I don’t think I spent my Christmas any differently than I would have in the States. It was raining hard, so I stayed indoors pretty much the entire day. I saw Kermit’s Swamp Years, this hilarious movie which involved a rescue at a biology class, and Sweet Sixteen, this terrible Olsen twins movie that wouldn’t end. Then I joined my sister for lunch at a restaurant that was showing Spider-Man and blaring Shania Twain. After that, it was back to the hotel for Ocean’s Eleven, Bridget Jones’s Diary, and half of Kate & Leopold and Joe Somebody. And finally, the Lakers game. The difference was that I got two Hispanic guys on Spanish ESPN instead of Al Michaels and Doc Rivers, which wasn’t necessarily a bad thing. Feliz Navidad.

The fast food over there is a lot different. Not only is KFC as huge as McDonalds, but there are even several Papa John’s in existence, which came as a huge shock since I figured there were barely seven or eight of those places here in the States. Later on in our journey, my sister and I ended up eating at a sit-in Pizza Hut, where the menu included everything from lasagna to pasta, from sub sandwiches to fruit smoothies. There was even a horribly disgusting looking “hot dog pizza,” which was basically a stuffed crust pizza… only stuffed with a wiener.

If you think the traffic is bad in Los Angeles, it is absolutely cutthroat in San Jose. Drivers honk for no reason. Crossing the streets is like committing suicide. There aren’t any pedestrian lights, so you go by the street lights. However, since they hang overhead in the middle of the intersection, you can only see the light of the street you’re about to cross. Thus, without any warning as to whether it’ll suddenly turn green (and ensure your death, or at least, lots of cars honking at you), you gamble as to whether to cross. At the same time, paradoxically, the people are so incredibly friendly. Bus drivers wave at locals, who greet tourists, and everything feels so relaxed and laid-back. It almost feels like a simpler time.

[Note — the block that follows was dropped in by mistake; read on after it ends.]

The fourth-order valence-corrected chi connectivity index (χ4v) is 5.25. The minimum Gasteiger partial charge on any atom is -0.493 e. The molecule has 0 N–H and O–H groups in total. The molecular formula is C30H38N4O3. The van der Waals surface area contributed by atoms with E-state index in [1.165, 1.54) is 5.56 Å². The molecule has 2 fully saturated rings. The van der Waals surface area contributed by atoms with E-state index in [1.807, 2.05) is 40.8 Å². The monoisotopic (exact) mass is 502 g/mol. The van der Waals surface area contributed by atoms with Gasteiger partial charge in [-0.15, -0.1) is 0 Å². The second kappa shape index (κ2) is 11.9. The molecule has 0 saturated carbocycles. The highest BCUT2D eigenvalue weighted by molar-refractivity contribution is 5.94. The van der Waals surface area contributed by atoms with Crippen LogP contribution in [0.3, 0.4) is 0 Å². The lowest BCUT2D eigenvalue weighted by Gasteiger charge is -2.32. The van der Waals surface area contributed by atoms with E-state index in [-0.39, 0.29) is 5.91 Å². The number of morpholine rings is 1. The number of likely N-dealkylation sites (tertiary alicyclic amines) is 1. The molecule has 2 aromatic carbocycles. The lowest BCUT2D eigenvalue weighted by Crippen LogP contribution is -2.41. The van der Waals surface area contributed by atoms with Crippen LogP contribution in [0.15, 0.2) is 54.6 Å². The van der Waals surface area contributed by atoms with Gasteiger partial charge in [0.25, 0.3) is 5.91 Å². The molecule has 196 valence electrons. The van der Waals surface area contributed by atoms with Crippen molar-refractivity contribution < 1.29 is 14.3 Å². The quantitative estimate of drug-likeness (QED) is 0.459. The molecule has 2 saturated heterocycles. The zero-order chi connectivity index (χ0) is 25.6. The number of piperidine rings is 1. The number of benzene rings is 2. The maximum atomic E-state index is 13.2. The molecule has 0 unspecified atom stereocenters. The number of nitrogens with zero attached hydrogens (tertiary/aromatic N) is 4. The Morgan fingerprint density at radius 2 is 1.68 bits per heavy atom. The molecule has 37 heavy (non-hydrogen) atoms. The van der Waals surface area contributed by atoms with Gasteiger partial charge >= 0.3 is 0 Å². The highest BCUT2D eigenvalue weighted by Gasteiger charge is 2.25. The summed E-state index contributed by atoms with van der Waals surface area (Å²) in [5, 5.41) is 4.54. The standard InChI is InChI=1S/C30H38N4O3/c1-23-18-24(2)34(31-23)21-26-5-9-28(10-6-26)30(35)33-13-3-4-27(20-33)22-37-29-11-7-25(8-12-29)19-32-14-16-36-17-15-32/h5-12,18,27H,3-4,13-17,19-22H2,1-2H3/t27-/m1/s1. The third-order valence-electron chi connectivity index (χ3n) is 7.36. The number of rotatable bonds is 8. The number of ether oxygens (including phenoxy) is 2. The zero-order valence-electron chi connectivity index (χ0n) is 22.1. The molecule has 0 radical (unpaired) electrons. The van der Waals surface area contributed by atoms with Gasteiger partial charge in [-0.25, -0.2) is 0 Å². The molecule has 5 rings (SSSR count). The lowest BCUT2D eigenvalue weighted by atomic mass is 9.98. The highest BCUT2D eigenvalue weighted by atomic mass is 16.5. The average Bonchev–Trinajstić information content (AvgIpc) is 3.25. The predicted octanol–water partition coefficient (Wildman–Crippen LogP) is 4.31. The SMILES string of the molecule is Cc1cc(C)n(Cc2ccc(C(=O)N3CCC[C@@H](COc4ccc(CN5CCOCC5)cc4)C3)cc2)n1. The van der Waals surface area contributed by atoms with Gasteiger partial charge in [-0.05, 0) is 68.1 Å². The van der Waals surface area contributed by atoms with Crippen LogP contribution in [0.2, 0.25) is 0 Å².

Five years of Spanish down the drain. My second day over there, I realized I needed to purchase bath lotion. I had brought over a Johnson’s Shower 2 Shower thing, but it turned out to be a fucking powder. I don’t even know if it was supposed to be used in the shower. I mean, it was called Shower 2 Shower, which only confused me further. Does that mean that it preserves your skin between showers? Or while taking them? Anyway, so I walked into this store, where I attempted to ask this saleslady for soap. I used the phrase “el sopa” like a billion times, but ended up empty-handed. Three days later I realized that the word was “el jabon.” Sad.

On second thought, my English wasn’t all that great either. When I first used the airport ATM, despite English translation beneath the Spanish words, I ended up with 100 U.S. dollars instead of the colones that I wanted. Luckily, knowing myself to be the dumbass that I am, I purposely had requested substantially less than the $300 daily limit. Later, when I got to the hostel, I was introduced to this guy whose name sounded like “Rob-something.” So I went, “Robert?” He mumbled, “Rob-something.” I went, “Yes… Robert.” I found out later through another person that his name was actually Robin. I think. It’s definitely Rob-something, though.